Though I know God has forgiven me I carry them with me. I guess this is my penance for the pain that I have left behind me. That’s fair enough.
One of those memories reminds me of my salvation. At the age of 47 I was baptized. I hear people say they accepted Christ into their lives at the age of 7 or 10 or even 12. I think that is great but I do not believe that at that age they can fully understand the power of that act. At the age of 47 I KNEW that He literally saved my life.
I had seen friends die with the needle in their arm. I had shook my head that another has been found dead dropped on the side if the road riddled with bullets. The cops didn’t care. It was just one more drug dealer for them to try to catch. I didn’t care because in my mind at the time it meant there were just more addicts that needed a new source to feed their addictions. Business was booming. I have done or had someone else do horrible things to people who owed me money. Everyone else would pay if you just hurt one or two a year.
I have never been able to apologize to all the people I have hurt on this dark road I traveled for so many years. Maybe that is why I can’t put those memories to rest. I know many of you may look upon me differently. But you don’t know what it’s like
When there is jubilation in the room as life is pushed from the womb
We are there.
If your child scrapes his chin or the bone sticks through the skin
We are there.
If you are lying in the road under a car that somehow rolled
We are there
When the soldier cries out and falls we will crawl through it all
We are there
When your fathers in the bed and before you get there he’ll be dead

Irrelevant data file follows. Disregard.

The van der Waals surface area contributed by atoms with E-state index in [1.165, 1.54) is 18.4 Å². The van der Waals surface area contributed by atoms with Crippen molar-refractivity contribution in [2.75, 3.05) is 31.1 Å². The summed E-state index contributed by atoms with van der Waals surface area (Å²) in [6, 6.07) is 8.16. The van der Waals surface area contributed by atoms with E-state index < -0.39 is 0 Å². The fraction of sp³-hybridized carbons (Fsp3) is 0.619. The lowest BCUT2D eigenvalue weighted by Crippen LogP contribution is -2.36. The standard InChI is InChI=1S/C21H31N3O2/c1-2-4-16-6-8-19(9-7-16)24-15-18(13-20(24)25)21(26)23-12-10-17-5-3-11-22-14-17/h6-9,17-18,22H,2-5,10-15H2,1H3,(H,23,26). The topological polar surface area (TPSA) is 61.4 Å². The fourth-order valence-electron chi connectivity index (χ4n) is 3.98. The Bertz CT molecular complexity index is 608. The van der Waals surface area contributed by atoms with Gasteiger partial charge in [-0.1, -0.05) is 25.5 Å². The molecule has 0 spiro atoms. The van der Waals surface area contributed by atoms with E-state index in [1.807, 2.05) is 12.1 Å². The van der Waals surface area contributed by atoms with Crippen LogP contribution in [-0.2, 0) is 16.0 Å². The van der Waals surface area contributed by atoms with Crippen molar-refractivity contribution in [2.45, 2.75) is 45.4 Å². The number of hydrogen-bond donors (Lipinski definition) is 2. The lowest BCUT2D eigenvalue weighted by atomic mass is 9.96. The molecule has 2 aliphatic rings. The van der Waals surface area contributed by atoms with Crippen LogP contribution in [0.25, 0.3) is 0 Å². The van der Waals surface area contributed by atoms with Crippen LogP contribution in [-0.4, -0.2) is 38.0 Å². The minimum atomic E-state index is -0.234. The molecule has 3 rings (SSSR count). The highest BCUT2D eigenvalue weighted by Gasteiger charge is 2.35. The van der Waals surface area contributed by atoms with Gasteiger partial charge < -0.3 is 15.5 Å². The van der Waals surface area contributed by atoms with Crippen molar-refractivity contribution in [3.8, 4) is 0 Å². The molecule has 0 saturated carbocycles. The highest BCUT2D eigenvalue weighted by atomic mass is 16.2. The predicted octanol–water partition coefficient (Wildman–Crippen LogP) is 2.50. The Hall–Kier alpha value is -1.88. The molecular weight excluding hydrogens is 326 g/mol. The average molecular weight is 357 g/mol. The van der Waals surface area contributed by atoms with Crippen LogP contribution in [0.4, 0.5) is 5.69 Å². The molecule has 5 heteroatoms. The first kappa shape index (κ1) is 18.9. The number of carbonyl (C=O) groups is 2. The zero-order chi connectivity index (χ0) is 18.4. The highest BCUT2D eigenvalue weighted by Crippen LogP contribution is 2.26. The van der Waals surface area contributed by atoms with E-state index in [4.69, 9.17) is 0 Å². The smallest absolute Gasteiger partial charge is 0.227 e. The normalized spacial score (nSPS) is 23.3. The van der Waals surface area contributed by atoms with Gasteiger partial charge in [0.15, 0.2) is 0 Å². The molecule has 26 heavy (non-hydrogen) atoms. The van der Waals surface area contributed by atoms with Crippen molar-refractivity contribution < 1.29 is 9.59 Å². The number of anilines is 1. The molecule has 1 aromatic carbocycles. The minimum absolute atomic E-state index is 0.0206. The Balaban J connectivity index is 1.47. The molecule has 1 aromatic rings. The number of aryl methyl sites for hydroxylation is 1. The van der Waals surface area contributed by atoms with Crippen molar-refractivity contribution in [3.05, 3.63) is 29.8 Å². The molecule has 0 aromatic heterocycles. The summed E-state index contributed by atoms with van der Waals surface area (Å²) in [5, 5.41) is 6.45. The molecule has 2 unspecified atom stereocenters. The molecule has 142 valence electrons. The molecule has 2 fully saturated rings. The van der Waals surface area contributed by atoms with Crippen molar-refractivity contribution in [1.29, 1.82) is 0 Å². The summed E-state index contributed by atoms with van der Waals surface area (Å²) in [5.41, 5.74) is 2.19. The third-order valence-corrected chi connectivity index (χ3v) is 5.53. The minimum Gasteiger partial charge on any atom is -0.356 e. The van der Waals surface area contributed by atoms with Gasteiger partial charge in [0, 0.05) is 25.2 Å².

We are there
When the grief is too much to bear and you need a shoulder to share
We are there
When it’s your time to go take comfort and always know
We are there
Sometimes when we get home and we’re sitting all alone
We may cry or we may just stare
Our God made us this way so we get up every day and give
And our gift is care.
Union County Nursing Home
they sat in judgment of Him and convicted Him with lies
He was sentenced to be scourged
to hang on the cross until He died
we heard the cries of his mother
as they spit upon Him and threw stones
and we heard the crack of the whip
as it tore His flesh away from bone.
i don’t know how He took it
why He wasn’t already dead
then they wrapped him in a robe
and put thorns upon His head
they lined the streets and jeered at Him
they laughed when He fell
then He staggered to His feet
and continued up the hill
they nailed Him to the cross
i heard the hammer ring
i knew that it would not be long
before He felt deaths sting
He suffered the humility
He suffered through the pain
and heads still bow and knees still
bend at the mention of His name
some believe He died that day
suffering on that hill
but two thousand years later
He lives within us still
Today is our mothers birthday. She would have been eighty-seven today. There is no thank you needed for doing what I should have so obviously done. I truly believe God put me in a place in my tumultuous life to be right there at that exact time.
While being a familial caregiver takes it’s toll on the individual providing the care it also provides ONLY that individual the rewards. The private moments. The intimacies that no one else will ever know about. The great struggles and the small successes that mean so much. The smile or the look of gratitude in their eyes that express an emotion that no words can capture.
Although one may sacrifice their health. Strip the emotions raw. The price is so very small to pay. Just to hear the words in the still of the night as you lay half awake in case they need you….Nighty Night…I love You…